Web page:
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Journalist Development

Seminars were organized between 1995 – 2000


Taking into consideration the economic reforms which have been implemented since the end of 1994, it was of a vital importance to provide the population of the countries represented at those seminars  with a broad understanding of the mechanisms of the transition process from a centrally planned to a market economy. Knowledge of the basic economic principles and positive, as well as negative, economic facts experienced by other post-communist economies allowed politicians and their voters to avoid populism and economic dead-ends. The most efficient way to achieve this was to educate young journalists from a range of newspapers. The education program consisted of basic macro- and micro-economic theory and practical examples from the relevant countries, such as other countries of the former Soviet Union (the rest of Russia and the other Baltic States), Central East European countries (Poland, the Czech Republic, Hungary) and Germany (restructuring of the East German economy).

The wish, expressed in the foreign policies of the different governments, to become  responsible members of international, economic and political organizations, made it necessary to promote a knowledge and an understanding of the rules, benefits and also the obligations towards these institutions. The German and the Polish experience and the years of successful cooperation within many international institutions were a very valuable example for these countries.


A seminar was organized for a maximum of 20 journalists from Ukraine, Belarus, Lithuania and Russia (Kaliningrad).

It was to be organized by the German-Polish Society for Eastern Europe in conjunction with

Industrial Development Agency (IDA) a Polish governmental institution in charge of the privatization process and Centre for Social and Economic Research – CASE  –  a Polish non-governmental organization, experienced in advisory and research activities. The training for the journalists lasted about a week. The first two or three days consisted of lectures, seminars, and discussions among participants and experts from the fields of politics, economics, history and journalism. The rest of the week was spent on meetings with acknowledged reformers and representatives of the most successful private or privatized Polish and foreign firms, banks, and newspapers. The best participants were rewarded with the possibility of visiting selected German firms and newspapers.


Participants were to be introduced to the workings of a market economy, so that in the future they would be in a position to comment more professionally on economic developments. It was also hoped that they would learn something about the role of the media in society and the responsibilities of journalism. Meetings with local politicians and journalists were arranged in order to further good neighborly relations.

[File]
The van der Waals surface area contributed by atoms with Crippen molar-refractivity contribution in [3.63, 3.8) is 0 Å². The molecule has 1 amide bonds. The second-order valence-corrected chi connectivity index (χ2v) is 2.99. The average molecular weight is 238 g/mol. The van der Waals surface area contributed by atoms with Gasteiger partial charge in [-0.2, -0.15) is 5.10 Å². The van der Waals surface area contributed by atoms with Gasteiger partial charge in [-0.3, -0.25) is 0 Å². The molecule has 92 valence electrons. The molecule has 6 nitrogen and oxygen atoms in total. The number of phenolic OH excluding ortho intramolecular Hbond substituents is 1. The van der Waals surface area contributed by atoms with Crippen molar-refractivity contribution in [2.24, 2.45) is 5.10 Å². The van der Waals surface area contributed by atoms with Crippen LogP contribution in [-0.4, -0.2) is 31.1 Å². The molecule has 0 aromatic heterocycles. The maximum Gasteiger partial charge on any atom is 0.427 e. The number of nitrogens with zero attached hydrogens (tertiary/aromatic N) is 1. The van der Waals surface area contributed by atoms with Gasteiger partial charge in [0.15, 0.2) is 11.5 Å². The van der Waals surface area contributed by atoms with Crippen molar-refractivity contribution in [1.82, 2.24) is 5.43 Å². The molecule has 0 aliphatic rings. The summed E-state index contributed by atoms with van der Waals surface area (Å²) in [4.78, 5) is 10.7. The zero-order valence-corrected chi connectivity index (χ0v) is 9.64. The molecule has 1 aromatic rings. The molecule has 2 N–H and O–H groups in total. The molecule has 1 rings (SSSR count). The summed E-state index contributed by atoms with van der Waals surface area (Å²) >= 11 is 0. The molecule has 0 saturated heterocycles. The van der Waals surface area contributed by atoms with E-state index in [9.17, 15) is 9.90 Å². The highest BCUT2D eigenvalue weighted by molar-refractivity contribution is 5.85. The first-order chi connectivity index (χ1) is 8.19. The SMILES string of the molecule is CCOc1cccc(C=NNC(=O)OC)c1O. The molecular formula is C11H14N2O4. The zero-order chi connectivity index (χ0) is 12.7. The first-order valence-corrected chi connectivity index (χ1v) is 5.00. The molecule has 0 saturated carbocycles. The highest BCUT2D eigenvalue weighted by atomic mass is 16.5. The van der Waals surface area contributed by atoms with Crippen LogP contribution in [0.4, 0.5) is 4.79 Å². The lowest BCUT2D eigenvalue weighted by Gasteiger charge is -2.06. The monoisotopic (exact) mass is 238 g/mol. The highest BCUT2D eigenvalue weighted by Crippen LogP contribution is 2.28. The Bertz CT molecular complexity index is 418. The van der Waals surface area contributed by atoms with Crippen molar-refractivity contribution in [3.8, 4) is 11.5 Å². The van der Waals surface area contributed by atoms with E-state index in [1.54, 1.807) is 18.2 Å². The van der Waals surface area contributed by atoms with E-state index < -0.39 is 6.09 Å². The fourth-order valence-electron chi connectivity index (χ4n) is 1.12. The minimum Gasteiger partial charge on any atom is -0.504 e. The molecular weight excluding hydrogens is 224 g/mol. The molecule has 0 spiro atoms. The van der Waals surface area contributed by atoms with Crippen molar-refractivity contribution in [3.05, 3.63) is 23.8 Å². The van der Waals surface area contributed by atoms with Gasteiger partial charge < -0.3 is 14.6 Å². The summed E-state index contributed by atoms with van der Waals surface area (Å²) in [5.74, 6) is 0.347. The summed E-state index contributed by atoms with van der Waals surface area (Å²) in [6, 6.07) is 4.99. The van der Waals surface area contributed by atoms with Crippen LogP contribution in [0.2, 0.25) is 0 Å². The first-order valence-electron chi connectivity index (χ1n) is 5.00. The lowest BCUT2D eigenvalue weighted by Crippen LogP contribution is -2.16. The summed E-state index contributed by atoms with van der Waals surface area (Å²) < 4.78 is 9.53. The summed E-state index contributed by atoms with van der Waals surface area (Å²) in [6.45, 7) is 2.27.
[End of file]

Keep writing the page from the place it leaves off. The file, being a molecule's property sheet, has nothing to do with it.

• Macroeconomic stabilization in Central and Eastern Europe
  • Privatization in Central and Eastern Europe
  • Microeconomic restructuring of state enterprises and banks in Poland and Europe
  • Liberalization of foreign trade in Central and Eastern Europe
  • Liberalization of world trade and the role of GATT/WTO
  • European organizations
  • Press law in European countries, ethical and professional aspects of journalism
  • Rights of the individual in journalism
  • Professional coverage of economic issues



Journalists, especially those from provincial areas, had little or no access to and experience of Western journalism. There was hardly any contact between journalists from the countries represented and those from neighboring Poland. A meeting of professionals from both East and West led to an exchange of knowledge and helped to improve international understanding.

The importance of this seminar lay in the fact that it not only offered lectures of a very high standard with the emphasis on practical experience, but also provided the opportunity for personal contacts to be made and human relations fostered. As the seminar was held in Poland participants had the chance to acquire first-hand experience of what had achieved in the country over a period of years.

The seminar was unique in that most of those involved in its preparation and realization were working on a voluntary basis. Their commitment served to stimulate and motivate the participating journalists and left them with the feeling that they had been together with good neighbors who were endeavoring to help them.

Finally, it should be stressed that economic growth and the development of democratic institutions in Ukraine, Belarus, Lithuania and Russia are of vital importance not only for Poland and Germany, but also for whole of Europe. A joint project also serves to consolidate Polish-German relations.